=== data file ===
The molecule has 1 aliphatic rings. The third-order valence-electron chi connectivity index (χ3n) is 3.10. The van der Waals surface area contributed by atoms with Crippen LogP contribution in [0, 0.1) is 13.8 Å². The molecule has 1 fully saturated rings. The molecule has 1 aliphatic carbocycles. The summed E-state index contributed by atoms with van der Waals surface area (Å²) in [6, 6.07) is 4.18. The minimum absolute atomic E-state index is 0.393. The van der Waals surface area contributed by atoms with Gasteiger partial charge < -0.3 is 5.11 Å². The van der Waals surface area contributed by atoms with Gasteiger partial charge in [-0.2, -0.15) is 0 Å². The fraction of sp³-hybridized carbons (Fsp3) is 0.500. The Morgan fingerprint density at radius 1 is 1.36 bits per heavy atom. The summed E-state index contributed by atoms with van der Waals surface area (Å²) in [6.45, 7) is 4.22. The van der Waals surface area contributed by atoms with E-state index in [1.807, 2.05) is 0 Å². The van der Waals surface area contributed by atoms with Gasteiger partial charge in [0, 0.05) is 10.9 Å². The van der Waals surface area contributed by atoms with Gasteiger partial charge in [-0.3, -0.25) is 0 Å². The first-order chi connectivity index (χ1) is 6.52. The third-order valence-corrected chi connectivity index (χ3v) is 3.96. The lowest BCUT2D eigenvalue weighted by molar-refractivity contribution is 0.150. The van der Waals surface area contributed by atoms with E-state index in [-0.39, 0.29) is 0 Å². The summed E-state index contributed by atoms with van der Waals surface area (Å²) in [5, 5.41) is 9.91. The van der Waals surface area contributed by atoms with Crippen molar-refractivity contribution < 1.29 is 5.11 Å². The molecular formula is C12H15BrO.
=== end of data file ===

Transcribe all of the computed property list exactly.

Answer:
The molecule has 1 aliphatic rings. The third-order valence-electron chi connectivity index (χ3n) is 3.10. The van der Waals surface area contributed by atoms with Crippen LogP contribution in [0, 0.1) is 13.8 Å². The molecule has 1 fully saturated rings. The molecule has 1 aliphatic carbocycles. The summed E-state index contributed by atoms with van der Waals surface area (Å²) in [6, 6.07) is 4.18. The minimum absolute atomic E-state index is 0.393. The van der Waals surface area contributed by atoms with Gasteiger partial charge < -0.3 is 5.11 Å². The van der Waals surface area contributed by atoms with Gasteiger partial charge in [-0.2, -0.15) is 0 Å². The fraction of sp³-hybridized carbons (Fsp3) is 0.500. The Morgan fingerprint density at radius 1 is 1.36 bits per heavy atom. The summed E-state index contributed by atoms with van der Waals surface area (Å²) in [6.45, 7) is 4.22. The van der Waals surface area contributed by atoms with E-state index in [1.807, 2.05) is 0 Å². The van der Waals surface area contributed by atoms with Gasteiger partial charge in [0, 0.05) is 10.9 Å². The van der Waals surface area contributed by atoms with Gasteiger partial charge in [-0.3, -0.25) is 0 Å². The first-order chi connectivity index (χ1) is 6.52. The third-order valence-corrected chi connectivity index (χ3v) is 3.96. The lowest BCUT2D eigenvalue weighted by molar-refractivity contribution is 0.150. The van der Waals surface area contributed by atoms with E-state index in [-0.39, 0.29) is 0 Å². The summed E-state index contributed by atoms with van der Waals surface area (Å²) in [5, 5.41) is 9.91. The van der Waals surface area contributed by atoms with Crippen molar-refractivity contribution < 1.29 is 5.11 Å². The molecular formula is C12H15BrO.